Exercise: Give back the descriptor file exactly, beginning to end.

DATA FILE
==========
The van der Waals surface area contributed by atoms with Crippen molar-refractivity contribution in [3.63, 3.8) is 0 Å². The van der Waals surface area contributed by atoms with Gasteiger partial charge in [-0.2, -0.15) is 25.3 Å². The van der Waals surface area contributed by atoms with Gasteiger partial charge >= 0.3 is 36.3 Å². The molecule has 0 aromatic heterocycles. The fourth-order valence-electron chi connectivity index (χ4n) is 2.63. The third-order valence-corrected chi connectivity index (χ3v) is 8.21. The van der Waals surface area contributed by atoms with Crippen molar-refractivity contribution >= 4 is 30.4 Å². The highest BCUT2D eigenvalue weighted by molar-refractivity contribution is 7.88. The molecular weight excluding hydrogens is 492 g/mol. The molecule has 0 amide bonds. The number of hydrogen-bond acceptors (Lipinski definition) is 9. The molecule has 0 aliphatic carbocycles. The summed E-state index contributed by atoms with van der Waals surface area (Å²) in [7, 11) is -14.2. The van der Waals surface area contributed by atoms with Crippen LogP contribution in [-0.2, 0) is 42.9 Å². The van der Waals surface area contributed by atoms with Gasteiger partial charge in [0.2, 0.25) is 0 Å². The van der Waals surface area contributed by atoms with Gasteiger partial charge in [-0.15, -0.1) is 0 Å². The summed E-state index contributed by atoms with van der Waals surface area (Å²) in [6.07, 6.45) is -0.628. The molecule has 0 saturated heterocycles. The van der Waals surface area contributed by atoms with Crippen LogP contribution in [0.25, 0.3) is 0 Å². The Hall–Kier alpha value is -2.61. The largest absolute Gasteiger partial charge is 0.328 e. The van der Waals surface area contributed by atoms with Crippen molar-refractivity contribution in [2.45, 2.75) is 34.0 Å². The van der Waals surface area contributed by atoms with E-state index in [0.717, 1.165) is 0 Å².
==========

The van der Waals surface area contributed by atoms with Crippen molar-refractivity contribution in [3.63, 3.8) is 0 Å². The van der Waals surface area contributed by atoms with Gasteiger partial charge in [-0.2, -0.15) is 25.3 Å². The van der Waals surface area contributed by atoms with Gasteiger partial charge >= 0.3 is 36.3 Å². The molecule has 0 aromatic heterocycles. The fourth-order valence-electron chi connectivity index (χ4n) is 2.63. The third-order valence-corrected chi connectivity index (χ3v) is 8.21. The van der Waals surface area contributed by atoms with Crippen molar-refractivity contribution >= 4 is 30.4 Å². The highest BCUT2D eigenvalue weighted by molar-refractivity contribution is 7.88. The molecular weight excluding hydrogens is 492 g/mol. The molecule has 0 amide bonds. The number of hydrogen-bond acceptors (Lipinski definition) is 9. The molecule has 0 aliphatic carbocycles. The summed E-state index contributed by atoms with van der Waals surface area (Å²) in [7, 11) is -14.2. The van der Waals surface area contributed by atoms with Crippen LogP contribution in [-0.2, 0) is 42.9 Å². The van der Waals surface area contributed by atoms with Gasteiger partial charge in [0.2, 0.25) is 0 Å². The van der Waals surface area contributed by atoms with Gasteiger partial charge in [-0.15, -0.1) is 0 Å². The summed E-state index contributed by atoms with van der Waals surface area (Å²) in [6.07, 6.45) is -0.628. The molecule has 0 saturated heterocycles. The van der Waals surface area contributed by atoms with Crippen LogP contribution in [0.25, 0.3) is 0 Å². The Hall–Kier alpha value is -2.61. The largest absolute Gasteiger partial charge is 0.328 e. The van der Waals surface area contributed by atoms with Crippen molar-refractivity contribution in [2.45, 2.75) is 34.0 Å². The van der Waals surface area contributed by atoms with E-state index in [0.717, 1.165) is 0 Å².